News and Tribune

October 2, 2013

Council questions Camm expenses

Committee formed, letter to be sent to judge


NEW ALBANY — Floyd County Councilman Steve Burks said he has been “blasted” with questions concerning costs of the third David Camm murder trial, which is at the midway point in Boone County. He said people don’t understand how the cost of the trial is at $900,000 and climbing.

“I hear ‘how can this be?’ from a lot of constituents,” he said Monday night.

Burks along with other council members, agreed to form a committee, led by council attorney Chris Lane and Auditor Scott Clark, to draft and send a letter to Special Judge Jon Dartt questioning some of the bills the county has received from Camm’s defense attorneys Richard Kammen and Stacy Uliana.

Clark approached council members at a special meeting Monday asking them to give him permission to challenge some of the costs. The county received a bill from Kammen in August for $60,000. So far in 2013, Kammen has been paid $194,954 from the county and Uliana $79,335. The third Camm trial will likely exceed $1 million and has put a major strain on county finances. Next week, the council will approve a measure to borrow money from the county’s cumulative bridge fund and other accounts to help make up the deficit caused by the trial.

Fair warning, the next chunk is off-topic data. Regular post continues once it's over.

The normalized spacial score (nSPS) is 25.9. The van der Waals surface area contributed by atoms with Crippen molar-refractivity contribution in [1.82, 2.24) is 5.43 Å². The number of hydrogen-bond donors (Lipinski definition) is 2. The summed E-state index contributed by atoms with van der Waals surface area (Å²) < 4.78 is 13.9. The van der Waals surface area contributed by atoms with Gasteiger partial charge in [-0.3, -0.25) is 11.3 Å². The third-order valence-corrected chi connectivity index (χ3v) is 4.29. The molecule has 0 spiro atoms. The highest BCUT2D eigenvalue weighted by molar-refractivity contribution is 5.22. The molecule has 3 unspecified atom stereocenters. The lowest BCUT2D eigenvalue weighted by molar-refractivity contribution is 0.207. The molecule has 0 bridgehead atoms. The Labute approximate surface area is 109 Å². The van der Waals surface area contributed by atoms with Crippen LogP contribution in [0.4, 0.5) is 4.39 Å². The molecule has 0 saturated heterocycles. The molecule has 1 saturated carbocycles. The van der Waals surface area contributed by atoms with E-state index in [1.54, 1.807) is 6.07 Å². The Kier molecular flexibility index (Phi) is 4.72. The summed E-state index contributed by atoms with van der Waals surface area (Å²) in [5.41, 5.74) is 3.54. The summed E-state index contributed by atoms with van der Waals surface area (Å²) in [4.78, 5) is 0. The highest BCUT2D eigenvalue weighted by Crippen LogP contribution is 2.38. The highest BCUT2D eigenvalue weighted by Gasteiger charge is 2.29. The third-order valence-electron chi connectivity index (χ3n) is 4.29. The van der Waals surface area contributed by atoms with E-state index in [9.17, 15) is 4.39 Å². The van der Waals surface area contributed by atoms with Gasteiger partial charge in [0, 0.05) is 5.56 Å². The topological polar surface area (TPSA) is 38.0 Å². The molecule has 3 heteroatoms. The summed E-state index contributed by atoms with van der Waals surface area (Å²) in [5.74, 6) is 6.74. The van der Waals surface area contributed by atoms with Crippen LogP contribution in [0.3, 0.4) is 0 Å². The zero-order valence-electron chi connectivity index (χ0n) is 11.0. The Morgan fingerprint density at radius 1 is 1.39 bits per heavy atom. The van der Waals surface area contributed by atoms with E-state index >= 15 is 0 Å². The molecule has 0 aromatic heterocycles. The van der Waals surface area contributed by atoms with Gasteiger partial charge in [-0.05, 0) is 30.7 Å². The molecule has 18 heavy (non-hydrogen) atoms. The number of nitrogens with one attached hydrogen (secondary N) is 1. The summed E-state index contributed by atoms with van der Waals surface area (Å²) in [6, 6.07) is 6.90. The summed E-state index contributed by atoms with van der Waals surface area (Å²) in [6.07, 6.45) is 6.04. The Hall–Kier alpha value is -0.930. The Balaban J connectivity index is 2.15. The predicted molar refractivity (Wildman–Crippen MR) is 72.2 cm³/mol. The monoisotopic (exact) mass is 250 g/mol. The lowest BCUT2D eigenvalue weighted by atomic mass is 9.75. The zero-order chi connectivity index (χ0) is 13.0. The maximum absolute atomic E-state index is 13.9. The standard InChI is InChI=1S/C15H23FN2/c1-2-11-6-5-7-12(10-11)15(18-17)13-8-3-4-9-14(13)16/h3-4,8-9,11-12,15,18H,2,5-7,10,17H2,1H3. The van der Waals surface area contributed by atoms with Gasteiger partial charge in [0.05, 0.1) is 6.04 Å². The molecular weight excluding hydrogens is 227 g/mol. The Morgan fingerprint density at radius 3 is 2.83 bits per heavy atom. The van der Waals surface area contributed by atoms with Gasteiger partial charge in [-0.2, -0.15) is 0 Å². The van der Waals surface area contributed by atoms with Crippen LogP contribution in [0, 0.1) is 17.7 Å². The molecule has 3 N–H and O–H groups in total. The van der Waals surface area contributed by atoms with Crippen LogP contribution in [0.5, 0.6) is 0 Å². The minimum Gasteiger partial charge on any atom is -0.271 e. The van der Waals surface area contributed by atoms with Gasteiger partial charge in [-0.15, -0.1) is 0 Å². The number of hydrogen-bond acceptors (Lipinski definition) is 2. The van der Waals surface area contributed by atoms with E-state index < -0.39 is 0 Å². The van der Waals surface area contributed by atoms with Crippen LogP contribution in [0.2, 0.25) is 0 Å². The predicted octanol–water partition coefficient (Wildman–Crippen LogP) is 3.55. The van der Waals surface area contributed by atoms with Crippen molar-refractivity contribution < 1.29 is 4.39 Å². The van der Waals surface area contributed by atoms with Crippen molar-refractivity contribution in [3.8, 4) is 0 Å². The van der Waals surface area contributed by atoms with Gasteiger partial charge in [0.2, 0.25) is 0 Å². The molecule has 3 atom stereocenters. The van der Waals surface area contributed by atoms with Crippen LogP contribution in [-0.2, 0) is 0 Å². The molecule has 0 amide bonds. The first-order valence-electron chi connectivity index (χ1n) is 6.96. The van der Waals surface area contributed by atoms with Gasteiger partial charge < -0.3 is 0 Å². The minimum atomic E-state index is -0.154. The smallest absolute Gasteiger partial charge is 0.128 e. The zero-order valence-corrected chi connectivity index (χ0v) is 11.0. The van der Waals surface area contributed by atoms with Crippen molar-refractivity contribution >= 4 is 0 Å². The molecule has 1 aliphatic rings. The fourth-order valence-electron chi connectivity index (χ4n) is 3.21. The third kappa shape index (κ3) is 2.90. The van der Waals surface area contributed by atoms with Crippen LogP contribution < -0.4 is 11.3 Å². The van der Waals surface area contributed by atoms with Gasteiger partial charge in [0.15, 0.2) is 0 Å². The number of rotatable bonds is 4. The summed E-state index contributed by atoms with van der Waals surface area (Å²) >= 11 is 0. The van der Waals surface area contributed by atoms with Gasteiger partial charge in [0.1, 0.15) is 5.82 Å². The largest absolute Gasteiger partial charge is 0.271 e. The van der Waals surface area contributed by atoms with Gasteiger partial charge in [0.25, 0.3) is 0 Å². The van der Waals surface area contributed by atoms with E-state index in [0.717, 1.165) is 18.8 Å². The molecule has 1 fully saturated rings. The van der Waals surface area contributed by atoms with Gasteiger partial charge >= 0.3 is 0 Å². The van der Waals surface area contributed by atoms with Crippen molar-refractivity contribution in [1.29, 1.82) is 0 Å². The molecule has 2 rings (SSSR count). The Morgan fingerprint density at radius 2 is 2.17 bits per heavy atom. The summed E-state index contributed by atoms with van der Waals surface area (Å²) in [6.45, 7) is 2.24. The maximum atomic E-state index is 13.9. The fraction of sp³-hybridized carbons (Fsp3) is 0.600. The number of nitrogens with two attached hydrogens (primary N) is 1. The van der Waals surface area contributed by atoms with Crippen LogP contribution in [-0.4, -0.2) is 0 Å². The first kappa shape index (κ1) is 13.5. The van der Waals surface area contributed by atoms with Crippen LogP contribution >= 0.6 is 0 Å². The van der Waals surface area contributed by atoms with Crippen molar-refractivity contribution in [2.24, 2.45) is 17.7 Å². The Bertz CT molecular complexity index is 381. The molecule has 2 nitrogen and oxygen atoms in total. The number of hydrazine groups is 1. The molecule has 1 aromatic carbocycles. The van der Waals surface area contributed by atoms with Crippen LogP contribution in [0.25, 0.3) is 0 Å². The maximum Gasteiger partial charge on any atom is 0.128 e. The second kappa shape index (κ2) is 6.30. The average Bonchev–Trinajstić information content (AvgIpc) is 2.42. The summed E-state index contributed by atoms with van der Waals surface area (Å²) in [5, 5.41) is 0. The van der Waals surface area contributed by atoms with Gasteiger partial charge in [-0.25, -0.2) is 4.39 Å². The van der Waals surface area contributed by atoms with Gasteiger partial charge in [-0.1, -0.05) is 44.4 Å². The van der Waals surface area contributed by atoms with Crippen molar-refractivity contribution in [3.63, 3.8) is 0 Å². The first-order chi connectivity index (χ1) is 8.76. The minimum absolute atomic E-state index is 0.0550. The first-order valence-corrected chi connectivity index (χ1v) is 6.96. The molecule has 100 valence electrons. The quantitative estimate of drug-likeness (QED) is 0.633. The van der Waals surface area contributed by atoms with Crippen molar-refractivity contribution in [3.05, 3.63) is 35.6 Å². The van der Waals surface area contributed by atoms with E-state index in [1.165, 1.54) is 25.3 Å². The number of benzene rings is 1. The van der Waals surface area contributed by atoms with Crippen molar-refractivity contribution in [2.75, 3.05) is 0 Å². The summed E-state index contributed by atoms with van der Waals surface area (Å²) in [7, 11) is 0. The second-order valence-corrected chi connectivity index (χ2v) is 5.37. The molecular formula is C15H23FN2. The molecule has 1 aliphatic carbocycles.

In 2012, the county paid Kammen $112,487 and Uliana $30,174.

“I think some of these charges are excessive,” Clark said. “Some of these charges I disagree with and want some clarification. I think it’s time we draw a line in the sand.”

Councilwoman Lana Aebersold agreed saying “we need to do it right away.”

While the council would like for the committee to have a face to face with Dartt,  Lane said that likely won’t happen since the trial is ongoing. He said he will help draft a letter to send to Dartt.

“I think it’s a good idea, something we should have done a long time ago,” Councilman Brad Striegel said.

The committee will be made up of Lane, Clark, Council President John Schellenberger and Councilman Tom Pickett. Some members only wanted one council member to be on the committee, but Councilman Jim Wathen made a motion to add two.

“I think we should at least have two,” he said.

Lane said it probably won’t matter if there are three or four committee members since there likely won’t be a face-to-face meeting.

“If I was in the judge’s shoes I would want more than less. If we are just sending a letter why don’t we have everyone sign it?” Wathen asked.

Camm is on trial for a third time for killing his wife Kimberly and their two children, Brad and Jill, at their Georgetown home in 2000. His previous two convictions have been overturned.

• The council was expected to make final decisions on the budget at a special meeting Thursday. While members will convene the meeting, they will vote to delay any decisions until later in the month. The regular council meeting is slated for 6 p.m. Tuesday, Oct. 8, at the Pine View Government Center.